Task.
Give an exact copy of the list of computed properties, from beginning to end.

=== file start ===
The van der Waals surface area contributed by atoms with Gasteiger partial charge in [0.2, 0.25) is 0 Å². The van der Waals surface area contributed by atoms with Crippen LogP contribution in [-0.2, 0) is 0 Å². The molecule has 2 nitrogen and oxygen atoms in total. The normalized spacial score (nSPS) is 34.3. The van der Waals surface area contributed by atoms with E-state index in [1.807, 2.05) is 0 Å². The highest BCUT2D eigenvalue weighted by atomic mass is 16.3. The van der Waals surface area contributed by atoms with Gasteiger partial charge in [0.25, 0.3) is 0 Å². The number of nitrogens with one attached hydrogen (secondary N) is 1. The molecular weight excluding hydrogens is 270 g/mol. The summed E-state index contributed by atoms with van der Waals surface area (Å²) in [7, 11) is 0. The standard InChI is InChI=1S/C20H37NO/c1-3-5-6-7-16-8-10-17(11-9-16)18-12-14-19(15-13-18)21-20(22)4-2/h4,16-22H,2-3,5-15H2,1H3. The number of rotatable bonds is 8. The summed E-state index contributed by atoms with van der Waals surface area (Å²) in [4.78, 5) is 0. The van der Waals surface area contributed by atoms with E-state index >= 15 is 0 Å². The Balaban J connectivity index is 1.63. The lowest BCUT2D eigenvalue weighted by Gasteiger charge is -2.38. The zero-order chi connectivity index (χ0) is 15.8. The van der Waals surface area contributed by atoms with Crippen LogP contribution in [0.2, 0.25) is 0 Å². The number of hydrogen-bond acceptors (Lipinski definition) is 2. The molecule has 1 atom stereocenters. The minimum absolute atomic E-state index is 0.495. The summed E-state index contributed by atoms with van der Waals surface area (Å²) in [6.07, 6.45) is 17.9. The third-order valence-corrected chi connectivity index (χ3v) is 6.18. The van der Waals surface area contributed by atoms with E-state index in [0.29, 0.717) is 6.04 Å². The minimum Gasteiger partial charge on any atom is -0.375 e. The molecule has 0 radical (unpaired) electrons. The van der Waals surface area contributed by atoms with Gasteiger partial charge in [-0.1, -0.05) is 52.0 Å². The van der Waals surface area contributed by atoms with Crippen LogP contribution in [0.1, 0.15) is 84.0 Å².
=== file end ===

The van der Waals surface area contributed by atoms with Gasteiger partial charge in [0.2, 0.25) is 0 Å². The van der Waals surface area contributed by atoms with Crippen LogP contribution in [-0.2, 0) is 0 Å². The molecule has 2 nitrogen and oxygen atoms in total. The normalized spacial score (nSPS) is 34.3. The van der Waals surface area contributed by atoms with E-state index in [1.807, 2.05) is 0 Å². The highest BCUT2D eigenvalue weighted by atomic mass is 16.3. The van der Waals surface area contributed by atoms with Gasteiger partial charge in [0.25, 0.3) is 0 Å². The number of nitrogens with one attached hydrogen (secondary N) is 1. The molecular weight excluding hydrogens is 270 g/mol. The summed E-state index contributed by atoms with van der Waals surface area (Å²) in [7, 11) is 0. The standard InChI is InChI=1S/C20H37NO/c1-3-5-6-7-16-8-10-17(11-9-16)18-12-14-19(15-13-18)21-20(22)4-2/h4,16-22H,2-3,5-15H2,1H3. The number of rotatable bonds is 8. The summed E-state index contributed by atoms with van der Waals surface area (Å²) in [4.78, 5) is 0. The van der Waals surface area contributed by atoms with E-state index >= 15 is 0 Å². The Balaban J connectivity index is 1.63. The lowest BCUT2D eigenvalue weighted by Gasteiger charge is -2.38. The zero-order chi connectivity index (χ0) is 15.8. The van der Waals surface area contributed by atoms with Crippen LogP contribution in [0.2, 0.25) is 0 Å². The number of hydrogen-bond acceptors (Lipinski definition) is 2. The molecule has 1 atom stereocenters. The minimum absolute atomic E-state index is 0.495. The summed E-state index contributed by atoms with van der Waals surface area (Å²) in [6.07, 6.45) is 17.9. The third-order valence-corrected chi connectivity index (χ3v) is 6.18. The van der Waals surface area contributed by atoms with E-state index in [0.29, 0.717) is 6.04 Å². The minimum Gasteiger partial charge on any atom is -0.375 e. The molecule has 0 radical (unpaired) electrons. The van der Waals surface area contributed by atoms with Gasteiger partial charge in [-0.1, -0.05) is 52.0 Å². The van der Waals surface area contributed by atoms with Crippen LogP contribution in [0.1, 0.15) is 84.0 Å².